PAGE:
Breaking Down Mental Health Stigma

May 26, 2022

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A person struggling with mental illness can often feel alone. Mental health issues, such as depression, anxiety and substance use disorder, are not uncommon. Data suggests about 1 in 5 U.S. adults experienced mental illness in 2020. 

For most of human history, seeking care for mental health has been viewed negatively. People have disapproved or shamed those who show signs of or seek help for mental illness. But the COVID-19 pandemic has led to an increase in open conversation about mental health concerns. 

Stigma around mental health is changing.  

What is stigma? 

There are several kinds of stigma around mental health. Self-stigma is when someone with a mental illness feels like there is something wrong with him or her because of it. Public stigma is when other people have negative attitudes toward people with mental illness. Institutional stigma is the system that separates mental health care from physical health care. 

Groups like the National Alliance on Mental Illness have been working to end shame around mental health. Individuals and companies can take a pledge to be stigma free to show support for people with mental illness. 

“These campaigns have done a lot of good. I see it even in my children’s school, where they have a curriculum around emotions and bullying,” says Dr. April Richardson, a psychiatrist and medical director with BlueCross BlueShield of South Carolina. “All of that education and discussion reduces stigma.” 

How is stigma changing? 

During the pandemic, rates of mental health conditions rose dramatically. Opioid and substance use also increased.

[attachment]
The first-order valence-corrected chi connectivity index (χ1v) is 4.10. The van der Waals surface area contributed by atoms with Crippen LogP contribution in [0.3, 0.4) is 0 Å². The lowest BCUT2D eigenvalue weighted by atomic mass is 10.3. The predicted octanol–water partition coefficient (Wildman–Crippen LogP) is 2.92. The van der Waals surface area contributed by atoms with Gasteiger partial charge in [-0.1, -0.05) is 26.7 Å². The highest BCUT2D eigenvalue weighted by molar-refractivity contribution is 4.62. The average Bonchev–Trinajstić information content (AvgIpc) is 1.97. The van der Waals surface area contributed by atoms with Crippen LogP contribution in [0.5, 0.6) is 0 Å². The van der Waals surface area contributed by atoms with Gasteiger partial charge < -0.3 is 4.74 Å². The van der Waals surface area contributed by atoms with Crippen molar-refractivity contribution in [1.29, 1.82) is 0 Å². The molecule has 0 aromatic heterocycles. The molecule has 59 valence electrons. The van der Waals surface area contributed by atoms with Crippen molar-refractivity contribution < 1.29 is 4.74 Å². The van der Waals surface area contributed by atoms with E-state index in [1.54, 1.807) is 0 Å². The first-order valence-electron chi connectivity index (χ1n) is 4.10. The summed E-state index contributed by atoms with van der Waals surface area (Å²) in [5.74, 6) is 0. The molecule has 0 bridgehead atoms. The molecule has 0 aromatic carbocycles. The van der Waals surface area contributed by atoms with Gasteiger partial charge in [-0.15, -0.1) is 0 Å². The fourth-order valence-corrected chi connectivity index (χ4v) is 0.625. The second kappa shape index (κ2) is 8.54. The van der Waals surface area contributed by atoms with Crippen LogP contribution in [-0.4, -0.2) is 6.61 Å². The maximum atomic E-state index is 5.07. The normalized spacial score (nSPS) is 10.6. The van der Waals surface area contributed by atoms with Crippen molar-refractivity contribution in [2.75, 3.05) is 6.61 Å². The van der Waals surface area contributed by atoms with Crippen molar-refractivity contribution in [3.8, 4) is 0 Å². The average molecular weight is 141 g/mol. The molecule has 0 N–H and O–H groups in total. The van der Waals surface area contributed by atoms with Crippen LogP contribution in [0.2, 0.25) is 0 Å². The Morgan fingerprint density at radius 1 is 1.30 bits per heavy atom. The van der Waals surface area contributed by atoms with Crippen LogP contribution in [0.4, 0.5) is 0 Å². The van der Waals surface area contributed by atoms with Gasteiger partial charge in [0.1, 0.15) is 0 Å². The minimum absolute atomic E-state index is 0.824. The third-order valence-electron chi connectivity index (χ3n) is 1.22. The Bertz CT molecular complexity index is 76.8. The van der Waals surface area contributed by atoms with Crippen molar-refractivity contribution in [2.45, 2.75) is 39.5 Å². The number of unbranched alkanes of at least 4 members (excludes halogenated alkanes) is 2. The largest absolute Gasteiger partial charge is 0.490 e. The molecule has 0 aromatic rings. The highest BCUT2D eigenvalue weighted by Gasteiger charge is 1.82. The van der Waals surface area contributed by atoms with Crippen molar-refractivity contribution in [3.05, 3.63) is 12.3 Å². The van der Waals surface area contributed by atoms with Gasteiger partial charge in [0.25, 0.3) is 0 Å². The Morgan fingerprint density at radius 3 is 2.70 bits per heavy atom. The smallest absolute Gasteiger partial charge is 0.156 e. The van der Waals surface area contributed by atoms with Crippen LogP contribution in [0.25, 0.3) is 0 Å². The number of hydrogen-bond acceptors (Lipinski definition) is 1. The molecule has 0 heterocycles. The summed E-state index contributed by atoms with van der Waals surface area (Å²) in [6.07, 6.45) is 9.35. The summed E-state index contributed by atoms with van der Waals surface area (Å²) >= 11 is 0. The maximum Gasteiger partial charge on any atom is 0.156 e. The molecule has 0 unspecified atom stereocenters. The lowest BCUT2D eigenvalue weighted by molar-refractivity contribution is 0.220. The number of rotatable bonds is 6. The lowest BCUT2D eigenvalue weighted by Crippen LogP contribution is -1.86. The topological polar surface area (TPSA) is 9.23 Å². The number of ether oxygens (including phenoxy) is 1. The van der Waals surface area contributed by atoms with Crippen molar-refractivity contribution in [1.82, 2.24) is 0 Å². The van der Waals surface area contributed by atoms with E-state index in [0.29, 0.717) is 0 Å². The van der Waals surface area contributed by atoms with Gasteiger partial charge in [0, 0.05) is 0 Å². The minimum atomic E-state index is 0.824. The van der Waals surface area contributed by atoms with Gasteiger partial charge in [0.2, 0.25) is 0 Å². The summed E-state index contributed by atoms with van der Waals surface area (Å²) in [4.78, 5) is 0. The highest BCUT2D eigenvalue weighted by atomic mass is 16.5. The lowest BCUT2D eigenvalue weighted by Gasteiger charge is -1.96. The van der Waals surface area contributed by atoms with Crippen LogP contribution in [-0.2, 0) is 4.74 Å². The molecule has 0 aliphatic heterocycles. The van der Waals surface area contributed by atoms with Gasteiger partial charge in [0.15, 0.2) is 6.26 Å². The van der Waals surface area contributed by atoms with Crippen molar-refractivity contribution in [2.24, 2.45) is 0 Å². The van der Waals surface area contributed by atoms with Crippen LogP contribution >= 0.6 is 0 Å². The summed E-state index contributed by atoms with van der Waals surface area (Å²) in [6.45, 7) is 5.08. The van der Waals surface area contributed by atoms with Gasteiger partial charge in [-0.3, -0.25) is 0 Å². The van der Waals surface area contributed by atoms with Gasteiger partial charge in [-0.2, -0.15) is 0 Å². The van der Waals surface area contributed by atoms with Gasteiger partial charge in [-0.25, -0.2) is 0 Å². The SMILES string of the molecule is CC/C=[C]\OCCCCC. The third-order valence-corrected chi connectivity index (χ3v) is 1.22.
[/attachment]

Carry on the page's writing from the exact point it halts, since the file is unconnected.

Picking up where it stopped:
“There have been many more people who have experienced mental health symptoms. The trauma of going through the pandemic and the secondary consequences caused people to feel more isolated and put a lot of stress on folks,” she says. 

Generational changes have also shifted how comfortable people are with talking about emotional well-being. Younger people use social media platforms to openly discuss the topic. 

“More people are talking about it. With more people expressing that they have mental health concerns, it makes other people feel more comfortable disclosing their own or talking about the subject with others,” Richardson says. 

More employers are addressing mental health and burnout as employees push for mental health care. 

How do we end stigma? 

Today, more people are talking about mental health publicly. Videos go viral on social media platforms with open dialogue about depression, anxiety, attention-deficit hyperactivity disorder and substance use disorder. 

“You have to get it out there. Talk about it. Get people comfortable with the idea. Mental illness is just like any other physical condition,” Richardson says. “It isn’t a weakness.” 

While the conversation around emotional well-being may have changed overall, there is still work to do in certain populations. Some groups or cultures have different perceptions of mental health. For example, 63 percent of Black people believe a mental health condition is a sign of personal weakness. Similar ideas exist in other minority communities. 

How can someone handle self-stigma?